4 Triggers of Panic Attacks and How to Defeat Them - Life Extension Blog

Jackie Edwards

Panic attacks are described by the Mayo Clinic as feeling a sense of intense fear or impending doom, triggering a strong physical response when there is no real danger or a cause that is apparent to an observer. For those who regularly experience panic attacks, they can be exhausting, frightening, and may make you feel like you're losing control.

Even though they are distinct, and with different modes of action, panic attacks typically stem from anxiety. They are a vicious response to intense stress. If these panic attacks are consistently unexpected and are characterized by long periods of crippling fear, then you may be experiencing a chronic disorder.

Understanding the Symptoms of a Panic Attack

Panic attacks occur suddenly, striking at almost any time. Even though most people have preset triggers, it requires careful introspection or the help of a therapist to identify them. Physical manifestations also occur, like heart palpitations or feeling like you are experiencing a heart attack. Sweaty palms, hot flashes, waves of nausea, and dizzying headaches also tend to be baseline symptoms.

4 Common Triggers to a Panic Attack

  • Undiagnosed heart problems. Heart palpitations and a feeling of an actual heart attack aren't just your imagination. About a third of people who have experienced a heart attack or heart surgery encounter symptoms similar to someone going through a panic attack. Women are particularly at risk.
  • Alcohol and drug consumption can trigger a panic attack. Research has shown that sufferers try to self-medicate with the help of alcohol or drugs, sometimes being used together in a dangerous bid to control anxiety. Unfortunately, narcotic use can contribute to the frequency of panic attacks and lead to further complications.
  • Stimulants. Being over-caffeinated can have an adverse impact for those who are at risk for anxiety disorders. The jittery effect from being over-caffeinated shares similarities with a panic attack — a shortness of breath, a vicious cycle of the fight or flight response, and anxiety can bring about a panic attack. Switch to decaffeinated coffee, which typically has less than 15 milligrams of caffeine, compared to an eight ounce cup of coffee that can have almost 100 milligrams.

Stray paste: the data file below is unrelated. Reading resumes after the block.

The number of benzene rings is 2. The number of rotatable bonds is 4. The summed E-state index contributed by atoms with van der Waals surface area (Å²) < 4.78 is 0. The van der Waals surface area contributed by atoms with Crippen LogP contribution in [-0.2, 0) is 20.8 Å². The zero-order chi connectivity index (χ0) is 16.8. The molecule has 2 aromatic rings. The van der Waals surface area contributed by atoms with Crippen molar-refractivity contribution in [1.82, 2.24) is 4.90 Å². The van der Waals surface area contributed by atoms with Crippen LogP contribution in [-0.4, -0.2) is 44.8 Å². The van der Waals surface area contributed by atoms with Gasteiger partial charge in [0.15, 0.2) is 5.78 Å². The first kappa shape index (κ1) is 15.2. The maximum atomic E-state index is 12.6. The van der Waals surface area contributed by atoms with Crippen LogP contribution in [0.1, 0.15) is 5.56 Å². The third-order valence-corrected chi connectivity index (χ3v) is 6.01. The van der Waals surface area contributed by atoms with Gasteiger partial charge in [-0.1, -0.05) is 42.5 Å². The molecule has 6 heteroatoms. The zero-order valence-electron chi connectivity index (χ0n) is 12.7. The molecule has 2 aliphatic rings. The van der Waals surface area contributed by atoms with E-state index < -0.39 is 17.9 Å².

• Prescription drugs. Inform your doctor that you may be experiencing anxiety or panic attacks. Certain medications can inadvertently contribute to feelings of despair. Be cognizant of drugs that utilize a thyroid medicine, or medication used to manage asthmatic problems.
Being informed of the signs associated with a panic attack will allow you to control your anxiety. Active mindfulness and breathing exercises can help with panic attacks. Therapy, medication, and proper nutrition can help you manage your response to potential triggers.

About Jackie Edwards: After taking a career sabbatical to become a mother, Jackie now writes full time on topics ranging from health and wellness, right through to news and current affairs. She has in the past battled problems with anxiety and panic, and in her spare time she volunteers for a number of local charities that support people with mental health issues.


Post a Comment

All Contents Copyright © 1995-2016 Life Extension® All rights reserved.
Privacy Policy | Terms of Use
*These statements have not been evaluated by the Food and Drug Administration. These products are not intended to diagnose, treat, cure, or prevent any disease.
The information provided on this site is for informational purposes only and is not intended as a substitute for advice from your physician or other health care professional or any information contained on or in any product label or packaging. You should not use the information on this site for diagnosis or treatment of any health problem or for prescription of any medication or other treatment. You should consult with a healthcare professional before starting any diet, exercise or supplementation program, before taking any medication, or if you have or suspect you might have a health problem. You should not stop taking any medication without first consulting your physician.